OP’s posts: |

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Darklava09 Sun 06-Oct-19 09:51:43

&& I spoke to the vet about the illnesses and again he said each breed has its negatives and will have illnesses they are more prone to.
And his nostrils have been checked and the vet said he has good breathing to the comment up above.

OP’s posts: |
Crimebustersofthesea Sun 06-Oct-19 09:52:45

When will you start leaving him for 8 hours? IMO that's far too long to leave even an adult dog but how on earth can you toilet train a puppy if it's alone?

PrincessHoneysuckle Sun 06-Oct-19 09:55:20

I leave my adult dog for 8 hours very rarely maybe twice a year but it's not right to do it daily imo

NoSquirrels Sun 06-Oct-19 09:57:10

The thing is, for 8 hours of the day you won’t be there to do ‘consistent training’, OP. You’re not leaving him for that long at 10 weeks old, are you?

Lots of people have dogs and work all day... it’s not uncommon

Most people either a) pay a dog walker or doggy daycare when dog is a kid enough b) have an older dog well used to being left or c) have family to help.

He will be left 8 hours. And we have family close by who will come and see to him when they are not on shifts, I sometimes work from home or do early finishes.

It’s the “sometimes” and the “when they are not on shifts” that sounds worrying.

But yes, small puppies aren’t usually left that long and if you want house training to go well, and not have a bored dog that gets destructive and chews stuff, with separation anxiety, then you can’t plan to leave them so long. Maybe once older and trained, with a dog walker in the middle of the day.

Look for someone who can do puppy visits and doggy daycare.

Bunnybigears Sun 06-Oct-19 09:58:10

Oh dear. It's pretty much common knowledge flat faced dogs have breathing problems and that a puppy cant be left for 8 hours. I am not one of those people who think you shouldn't get a dog unless you are at home 24/7 but even I think 8 hours is too long and your family popping in when they are not on shifts etc isnt really a reliable plan. How long have you had him, can he go back to the breeder and you look at getting a more suitable dog. We have a rescue dog who was intentionally placed with us as he very much enjoys his own company. He chooses to be in a room alone even when we are home and only seeks human company for walks and food. He is complex dog and I'm not saying you need a dog as anti social as mine but a puppy is not suitable for you in my opinion.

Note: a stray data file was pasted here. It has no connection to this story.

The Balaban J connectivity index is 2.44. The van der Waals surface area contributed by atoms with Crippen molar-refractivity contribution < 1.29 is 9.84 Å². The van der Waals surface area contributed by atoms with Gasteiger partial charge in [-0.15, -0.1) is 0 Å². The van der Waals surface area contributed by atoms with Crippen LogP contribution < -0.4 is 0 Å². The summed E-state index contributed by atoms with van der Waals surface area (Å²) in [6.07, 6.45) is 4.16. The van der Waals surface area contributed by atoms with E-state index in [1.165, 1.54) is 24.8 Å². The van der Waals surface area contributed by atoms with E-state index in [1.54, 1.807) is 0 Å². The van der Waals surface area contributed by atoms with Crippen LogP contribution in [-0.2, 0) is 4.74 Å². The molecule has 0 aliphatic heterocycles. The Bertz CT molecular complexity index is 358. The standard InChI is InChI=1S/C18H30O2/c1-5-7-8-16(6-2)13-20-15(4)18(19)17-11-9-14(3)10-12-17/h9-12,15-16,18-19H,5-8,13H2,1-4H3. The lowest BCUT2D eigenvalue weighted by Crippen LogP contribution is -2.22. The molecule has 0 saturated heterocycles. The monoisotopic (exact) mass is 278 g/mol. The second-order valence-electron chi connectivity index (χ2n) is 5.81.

wishingforapositiveyear Sun 06-Oct-19 09:58:31

Are you seriously thinking of leaving a puppy for 8 hours 🤷‍♀️ how will the puppy be trained , stimulated ?! You shouldn't have got it of course it will get bored and lonely and then become destructive

missbattenburg Sun 06-Oct-19 09:59:13

Lots of people have dogs and work all day... it’s not uncommon

Because it's a self selecting group.

People whose dogs cannot cope with that:
a) don't do it (or)
b) get rid of the dog

So of course, if you only ask people who work full time with dogs, they are going to say their dogs are fine. (Even then studies would suggest somewhere around 50% are not really as fine as their owners think they are.)

What you've not seen is the numbers of dogs surrendered to rescues because they cannot cope with being left alone. Or the numbers of people who alter their lives to make sure the dog is not left for that length of time. etc etc.

Your dog may cope. Or may not. You are taking a gamble.

LittleLongDog Sun 06-Oct-19 10:03:32

Lots of people have dogs and work all day... it’s not uncommon

A puppy and a dog are wildly different things. Seriously.

Myusernameisunique Sun 06-Oct-19 10:08:34

I have a pug OP he’s 18 months old now and is absolutely fine. They have the same kind of warning when it comes to health issues, separation anxiety, being hard to train etc but he’s been an absolute dream. I honestly don’t know how you could’ve thoroughly researched the breed without those things coming up and knowing the insurance premiums would be high I have to say as we knew from day one what we were potentially taking on and found a responsible breeder, did loads of research before hand and were very prepared. We’ve been very firm with him from day one, crate trained and really spent a lot of time toilet training. It wasn’t hard though. We’ve never had any issues with anything. We also keep him very fit and active so he’s not at all overweight which helps with the breathing issues. He doesn’t have any for now but that could change with his age. Honestly I think you’ll be fine and you’re maybe just a bit shell shocked as your research wasn’t as thorough as you thought. Definitely pay for the top insurance and make sure you have lifetime cover for him though. It’s really important with the issues that could arise that you’re well covered.